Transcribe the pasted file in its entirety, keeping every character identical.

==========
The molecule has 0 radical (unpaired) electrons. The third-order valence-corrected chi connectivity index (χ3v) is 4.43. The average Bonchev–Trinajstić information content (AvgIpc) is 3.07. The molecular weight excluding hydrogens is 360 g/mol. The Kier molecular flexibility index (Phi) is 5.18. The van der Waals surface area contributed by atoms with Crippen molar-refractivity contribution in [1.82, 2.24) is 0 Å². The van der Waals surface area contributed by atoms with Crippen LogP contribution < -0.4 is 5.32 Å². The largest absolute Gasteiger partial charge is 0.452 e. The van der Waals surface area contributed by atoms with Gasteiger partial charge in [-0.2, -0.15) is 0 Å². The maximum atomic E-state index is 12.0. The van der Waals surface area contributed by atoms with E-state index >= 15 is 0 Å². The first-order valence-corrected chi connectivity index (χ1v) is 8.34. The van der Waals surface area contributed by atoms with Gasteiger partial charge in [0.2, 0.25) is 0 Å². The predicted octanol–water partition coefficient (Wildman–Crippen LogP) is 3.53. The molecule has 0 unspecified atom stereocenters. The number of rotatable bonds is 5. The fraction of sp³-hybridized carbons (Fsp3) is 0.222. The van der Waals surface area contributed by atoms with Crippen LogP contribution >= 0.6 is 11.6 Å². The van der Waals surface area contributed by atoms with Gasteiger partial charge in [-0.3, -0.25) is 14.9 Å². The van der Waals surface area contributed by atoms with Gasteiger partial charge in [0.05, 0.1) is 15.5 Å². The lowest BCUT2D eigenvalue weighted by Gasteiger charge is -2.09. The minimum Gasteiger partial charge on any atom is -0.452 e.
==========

The molecule has 0 radical (unpaired) electrons. The third-order valence-corrected chi connectivity index (χ3v) is 4.43. The average Bonchev–Trinajstić information content (AvgIpc) is 3.07. The molecular weight excluding hydrogens is 360 g/mol. The Kier molecular flexibility index (Phi) is 5.18. The van der Waals surface area contributed by atoms with Crippen molar-refractivity contribution in [1.82, 2.24) is 0 Å². The van der Waals surface area contributed by atoms with Crippen LogP contribution < -0.4 is 5.32 Å². The largest absolute Gasteiger partial charge is 0.452 e. The van der Waals surface area contributed by atoms with Gasteiger partial charge in [-0.2, -0.15) is 0 Å². The maximum atomic E-state index is 12.0. The van der Waals surface area contributed by atoms with E-state index >= 15 is 0 Å². The first-order valence-corrected chi connectivity index (χ1v) is 8.34. The van der Waals surface area contributed by atoms with Gasteiger partial charge in [0.2, 0.25) is 0 Å². The predicted octanol–water partition coefficient (Wildman–Crippen LogP) is 3.53. The molecule has 0 unspecified atom stereocenters. The number of rotatable bonds is 5. The fraction of sp³-hybridized carbons (Fsp3) is 0.222. The van der Waals surface area contributed by atoms with Crippen LogP contribution >= 0.6 is 11.6 Å². The van der Waals surface area contributed by atoms with Gasteiger partial charge in [-0.3, -0.25) is 14.9 Å². The van der Waals surface area contributed by atoms with Gasteiger partial charge in [0.05, 0.1) is 15.5 Å². The lowest BCUT2D eigenvalue weighted by Gasteiger charge is -2.09. The minimum Gasteiger partial charge on any atom is -0.452 e.